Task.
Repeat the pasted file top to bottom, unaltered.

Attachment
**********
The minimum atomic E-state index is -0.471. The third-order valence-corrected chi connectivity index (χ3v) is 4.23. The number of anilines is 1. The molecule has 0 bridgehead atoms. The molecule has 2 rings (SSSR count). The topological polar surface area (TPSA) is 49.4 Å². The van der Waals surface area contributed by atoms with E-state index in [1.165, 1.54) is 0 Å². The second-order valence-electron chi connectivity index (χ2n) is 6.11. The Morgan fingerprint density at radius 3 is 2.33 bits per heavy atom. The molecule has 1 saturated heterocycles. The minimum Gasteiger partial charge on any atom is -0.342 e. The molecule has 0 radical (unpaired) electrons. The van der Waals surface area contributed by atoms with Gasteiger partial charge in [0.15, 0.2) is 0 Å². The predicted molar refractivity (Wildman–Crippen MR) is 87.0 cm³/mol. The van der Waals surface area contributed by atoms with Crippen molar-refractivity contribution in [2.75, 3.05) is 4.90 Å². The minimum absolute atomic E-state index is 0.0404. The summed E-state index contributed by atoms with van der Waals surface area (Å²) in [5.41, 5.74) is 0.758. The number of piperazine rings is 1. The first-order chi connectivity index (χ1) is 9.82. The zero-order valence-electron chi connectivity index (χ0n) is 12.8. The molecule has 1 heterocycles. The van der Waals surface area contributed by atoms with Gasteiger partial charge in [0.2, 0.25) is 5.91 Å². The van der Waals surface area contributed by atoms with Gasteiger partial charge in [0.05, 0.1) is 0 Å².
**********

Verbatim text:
The minimum atomic E-state index is -0.471. The third-order valence-corrected chi connectivity index (χ3v) is 4.23. The number of anilines is 1. The molecule has 0 bridgehead atoms. The molecule has 2 rings (SSSR count). The topological polar surface area (TPSA) is 49.4 Å². The van der Waals surface area contributed by atoms with E-state index in [1.165, 1.54) is 0 Å². The second-order valence-electron chi connectivity index (χ2n) is 6.11. The Morgan fingerprint density at radius 3 is 2.33 bits per heavy atom. The molecule has 1 saturated heterocycles. The minimum Gasteiger partial charge on any atom is -0.342 e. The molecule has 0 radical (unpaired) electrons. The van der Waals surface area contributed by atoms with Gasteiger partial charge in [0.15, 0.2) is 0 Å². The predicted molar refractivity (Wildman–Crippen MR) is 87.0 cm³/mol. The van der Waals surface area contributed by atoms with Crippen molar-refractivity contribution in [2.75, 3.05) is 4.90 Å². The minimum absolute atomic E-state index is 0.0404. The summed E-state index contributed by atoms with van der Waals surface area (Å²) in [5.41, 5.74) is 0.758. The number of piperazine rings is 1. The first-order chi connectivity index (χ1) is 9.82. The zero-order valence-electron chi connectivity index (χ0n) is 12.8. The molecule has 1 heterocycles. The van der Waals surface area contributed by atoms with Gasteiger partial charge in [0.2, 0.25) is 5.91 Å². The van der Waals surface area contributed by atoms with Gasteiger partial charge in [0.05, 0.1) is 0 Å².